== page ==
The best of thier heavier era. - 88%

BlackendSteel, June 29th, 2010

In 2003, Dream Theater may have been going through a bit of an identity crisis; of course, this album gets badgered and dismissed as DT trying to sound like Metallica. I disagree. Stuff like this happens with many bands; how many times have we seen it with Rush? First they were hard rock, then had a (wonderful) prog stint and then got commercialized in the 80's. Same thing happened with Judas Priest; they were a major player back in the 70's singing about death metaphors and spirits before the 80’s came around which more people are familiar with, when they were about "rocking" and driving fast cars and breaking laws (pun intended). If they can do it without taking shit, why can't Dream Theater? It had to happen sometime, and 2003 would be that year.

Let’s get to the pros first: since this is basically their heaviest record, the musicianship on here is among the best they have had put out; they did not disappoint. Furious fretwork by Petrucci and jaw-dropping solos coupled with mind-blowing drumming provided by Mike Portnoy fuel this metal machine like diesel. Songs are long, complex and fairly well-written. Better than some of their later material, that’s for sure. One half-ballad, Endless Sacrifice, and another, Vacant (like “Wait for Sleep” from Images and Words) serves to give you taste of what the next track holds. I like that they did this, and really had no complaints.

ToT was the first DT album I bought at the recommendation of a friend and liked it a lot actually. This was the album that got me into them. Then I started reading what other people thought about it. "This Dying Soul sucks because of rapping" “They don’t pull off the heaviness well” etc. I disagree with these claims; I had no problem with the so called “rapping” during “This Dying Soul”, nor did I feel the lyrics of this album were juvenile, as I heard one nay-sayer claim. It does however feature a rather weak closer, “In the Name of God”, I like its’ chorus though. It’s a good song on its own, but as a closer it fails to capture the epic feeling of “Learning to Live, “The Count of Tuscany” and (my favorite) “Octavarium” in comparison.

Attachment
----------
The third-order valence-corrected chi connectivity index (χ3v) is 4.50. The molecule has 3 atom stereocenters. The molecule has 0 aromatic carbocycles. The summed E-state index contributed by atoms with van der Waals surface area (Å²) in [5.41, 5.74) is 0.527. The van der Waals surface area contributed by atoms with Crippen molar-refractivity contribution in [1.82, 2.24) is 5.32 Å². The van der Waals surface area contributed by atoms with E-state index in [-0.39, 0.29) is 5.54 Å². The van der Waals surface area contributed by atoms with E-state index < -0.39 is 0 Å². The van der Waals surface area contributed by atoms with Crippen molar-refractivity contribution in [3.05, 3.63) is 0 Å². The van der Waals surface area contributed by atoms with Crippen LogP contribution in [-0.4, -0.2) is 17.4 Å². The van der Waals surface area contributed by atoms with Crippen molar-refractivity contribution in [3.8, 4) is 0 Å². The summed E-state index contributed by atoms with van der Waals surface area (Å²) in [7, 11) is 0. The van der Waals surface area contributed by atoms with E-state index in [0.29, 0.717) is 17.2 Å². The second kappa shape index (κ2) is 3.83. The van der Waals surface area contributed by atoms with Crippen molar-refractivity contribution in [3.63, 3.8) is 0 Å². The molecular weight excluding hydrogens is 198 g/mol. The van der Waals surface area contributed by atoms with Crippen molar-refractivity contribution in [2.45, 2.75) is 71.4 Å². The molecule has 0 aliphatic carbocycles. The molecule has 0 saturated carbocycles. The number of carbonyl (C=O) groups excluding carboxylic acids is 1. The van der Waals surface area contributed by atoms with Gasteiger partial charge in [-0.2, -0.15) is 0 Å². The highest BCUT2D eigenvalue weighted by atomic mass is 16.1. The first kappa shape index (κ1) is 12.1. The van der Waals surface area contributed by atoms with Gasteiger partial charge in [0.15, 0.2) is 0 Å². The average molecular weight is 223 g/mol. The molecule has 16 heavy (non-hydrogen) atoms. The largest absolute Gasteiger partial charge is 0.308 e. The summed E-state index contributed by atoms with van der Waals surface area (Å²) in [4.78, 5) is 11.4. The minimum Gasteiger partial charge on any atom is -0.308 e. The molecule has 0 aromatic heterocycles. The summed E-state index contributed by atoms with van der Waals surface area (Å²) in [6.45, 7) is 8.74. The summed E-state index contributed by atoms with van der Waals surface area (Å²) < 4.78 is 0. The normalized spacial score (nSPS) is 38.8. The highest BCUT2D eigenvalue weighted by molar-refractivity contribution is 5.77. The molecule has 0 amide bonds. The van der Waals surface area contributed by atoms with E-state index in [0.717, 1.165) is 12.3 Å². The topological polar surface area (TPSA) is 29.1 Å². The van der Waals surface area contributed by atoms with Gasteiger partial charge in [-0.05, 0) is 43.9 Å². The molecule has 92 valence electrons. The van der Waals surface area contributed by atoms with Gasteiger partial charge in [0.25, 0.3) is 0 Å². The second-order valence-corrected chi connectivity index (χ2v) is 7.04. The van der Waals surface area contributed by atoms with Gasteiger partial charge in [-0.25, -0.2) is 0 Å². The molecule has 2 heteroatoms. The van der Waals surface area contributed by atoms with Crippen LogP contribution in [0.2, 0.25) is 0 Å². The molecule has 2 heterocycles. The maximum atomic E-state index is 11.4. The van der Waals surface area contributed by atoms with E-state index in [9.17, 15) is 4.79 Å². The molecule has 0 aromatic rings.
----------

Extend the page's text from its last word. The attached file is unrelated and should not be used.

The production sounds great, however Jordan Rudess basically takes a backseat, and Myung’s bass also seems absent, since (wanting to be like Metallica apparently) it seems like the wanted only minimal keyboard work this time, and just cut bass guitar out almost altogether. Luckily they would finally be utilized in when recording Octavarium. LaBrie also does not pull of wanting to sound “hard” very well. It’s already been established that he is best at hitting high notes. Sounding like James Hetfield or some other thrash metal singer is not his expertise. But it doesn’t really bring the album down all that much thankfully. And I’ve heard all kinds of mixed opinions about its instrumental Stream of Consciousness, but I think it’s a very good one, it is also the song which has the most use of keyboards. It has a nice sense of progression to it too. But I still believe Erotomania is their best one.

All in all, this is actually a decent album and worth a buy if you can get over the underused keyboards and LaBrie’s poor attempt to sound heavier than he should be in most songs. Standouts include “This Dying Soul” “Honor Thy Father” and “Stream of Consciousness”.